He added: “No one took us seriously because of Amazon’s focus on cost structure…people assumed that there was no chance that they would come here.”
Howard Zemsky, ESD president, recalled several news outlets offering their takes on where Amazon would be most likely to land, and noticed that New York City was always eliminated early on from consideration.
In September 2017, for instance, the New York Times said in a report that New York City, along with other locations, would likely be out of the running because of high housing costs, cutting into the “quality of life” parameter Amazon laid out in its HQ2 search.
“For those of us who have been actively involved in this throughout the duration, it was very hard to get much encouragement from reading the articles about where Amazon would likely go,” Zemsky said.
Amazon did ask many questions about cost of living in discussions with the city and state, but were also keen on the city’s talent pool.
“The focus on New York City, we think, is really about the fact that they see…an amazing talent base that they can hire from,” Patchett said.
The city pointed to the more than 2 million New Yorkers who have a bachelor’s degree or higher, which they say is more than a number of big cities have combined. It also pointed to its tech sector growth, and the variety of tech workforce organizations the city has to offer.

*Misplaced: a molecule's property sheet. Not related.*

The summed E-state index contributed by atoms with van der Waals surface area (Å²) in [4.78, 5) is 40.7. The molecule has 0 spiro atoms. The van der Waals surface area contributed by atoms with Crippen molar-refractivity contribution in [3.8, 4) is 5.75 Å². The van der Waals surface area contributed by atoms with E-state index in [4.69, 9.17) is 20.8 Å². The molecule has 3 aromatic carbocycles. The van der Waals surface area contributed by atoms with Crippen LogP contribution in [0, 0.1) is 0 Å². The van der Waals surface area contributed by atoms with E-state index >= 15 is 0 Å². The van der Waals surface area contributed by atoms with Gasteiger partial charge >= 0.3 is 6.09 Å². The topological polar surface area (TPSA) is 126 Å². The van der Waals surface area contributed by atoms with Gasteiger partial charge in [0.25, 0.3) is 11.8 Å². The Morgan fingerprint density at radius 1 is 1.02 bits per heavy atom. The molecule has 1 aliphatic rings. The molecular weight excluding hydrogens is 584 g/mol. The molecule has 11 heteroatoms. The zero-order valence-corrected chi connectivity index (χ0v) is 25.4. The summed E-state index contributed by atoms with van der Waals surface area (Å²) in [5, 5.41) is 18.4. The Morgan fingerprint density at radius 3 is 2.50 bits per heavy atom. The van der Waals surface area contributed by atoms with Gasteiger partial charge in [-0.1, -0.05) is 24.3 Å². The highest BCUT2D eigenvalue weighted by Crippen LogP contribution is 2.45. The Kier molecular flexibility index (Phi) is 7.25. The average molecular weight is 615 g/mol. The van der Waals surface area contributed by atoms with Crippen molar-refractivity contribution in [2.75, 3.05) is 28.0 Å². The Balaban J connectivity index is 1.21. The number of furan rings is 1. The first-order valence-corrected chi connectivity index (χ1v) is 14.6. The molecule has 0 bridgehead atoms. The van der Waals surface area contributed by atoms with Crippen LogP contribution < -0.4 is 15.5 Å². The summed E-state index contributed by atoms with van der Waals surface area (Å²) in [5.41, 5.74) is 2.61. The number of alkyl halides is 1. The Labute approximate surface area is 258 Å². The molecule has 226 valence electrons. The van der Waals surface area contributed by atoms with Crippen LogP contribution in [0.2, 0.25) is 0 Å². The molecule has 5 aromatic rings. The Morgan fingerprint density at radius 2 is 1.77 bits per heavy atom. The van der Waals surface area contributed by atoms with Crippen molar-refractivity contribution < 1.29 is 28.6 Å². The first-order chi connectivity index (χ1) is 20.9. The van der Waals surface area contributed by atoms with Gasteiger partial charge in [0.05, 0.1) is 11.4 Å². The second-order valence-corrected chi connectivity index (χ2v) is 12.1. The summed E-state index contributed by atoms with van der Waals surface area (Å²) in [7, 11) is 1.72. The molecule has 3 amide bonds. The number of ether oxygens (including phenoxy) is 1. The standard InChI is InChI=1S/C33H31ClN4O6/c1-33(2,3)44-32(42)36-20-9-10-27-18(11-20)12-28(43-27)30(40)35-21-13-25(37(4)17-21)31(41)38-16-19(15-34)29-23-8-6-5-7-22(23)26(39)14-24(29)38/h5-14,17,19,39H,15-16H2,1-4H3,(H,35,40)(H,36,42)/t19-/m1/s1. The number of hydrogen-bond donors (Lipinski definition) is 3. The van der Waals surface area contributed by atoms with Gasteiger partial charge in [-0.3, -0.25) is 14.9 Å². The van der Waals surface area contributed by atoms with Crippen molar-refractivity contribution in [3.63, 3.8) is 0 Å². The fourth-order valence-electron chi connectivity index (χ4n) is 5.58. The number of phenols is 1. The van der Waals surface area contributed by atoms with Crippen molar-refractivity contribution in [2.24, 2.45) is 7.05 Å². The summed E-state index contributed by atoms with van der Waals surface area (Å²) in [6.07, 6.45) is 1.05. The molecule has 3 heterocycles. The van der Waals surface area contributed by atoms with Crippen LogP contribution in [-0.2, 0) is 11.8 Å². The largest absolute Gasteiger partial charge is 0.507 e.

“We brought together a number of our really impressive workforce development organizations in to the city to have a conversation with the company,” Patchett said. “They were very impressed and excited about the possibility of partnering with the organizations.”
Amazon additionally said in its official announcement that attracting top talent was the leading driver in its HQ2 decision.
And while widespread concern over Amazon’s impact on already-strained area infrastructure has dominated much of the conversation after the HQ2 announcement, which the city acknowledged as a valid concern, it maintains that the variety of transit options in the neighborhood also helped attract the company.
“It’s the most transit connected location outside of Manhattan,” Patchett said of the neighborhood. “Frankly, even inclusive of Manhattan, it’s still one of the best transit connected locations in the entire city. “
He said 1.6 million workers live within a 45-minute commute of Long Island City.
Officials said Amazon’s memorandum of agreement with the city and state is practically all they have on the table for now, and that the public will have several opportunities to engage with the project planning during the estimated 14-month General Project Plan process. The state-run plan, likely to be completed in early 2020, will seek to rezone the Anable Basin area to allow for headquarters to be built.
Amazon’s Anable Basin campus will span 4 million square feet and offer 25,000 jobs over the course of 10 years. Headquarters could expand up to 8 million square feet in 15 years-time, with a total of 40,000 jobs expected in that frame.
The company will be temporarily occupying the majority of One Court Square starting in 2019 as its waterfront headquarters are planned and built out.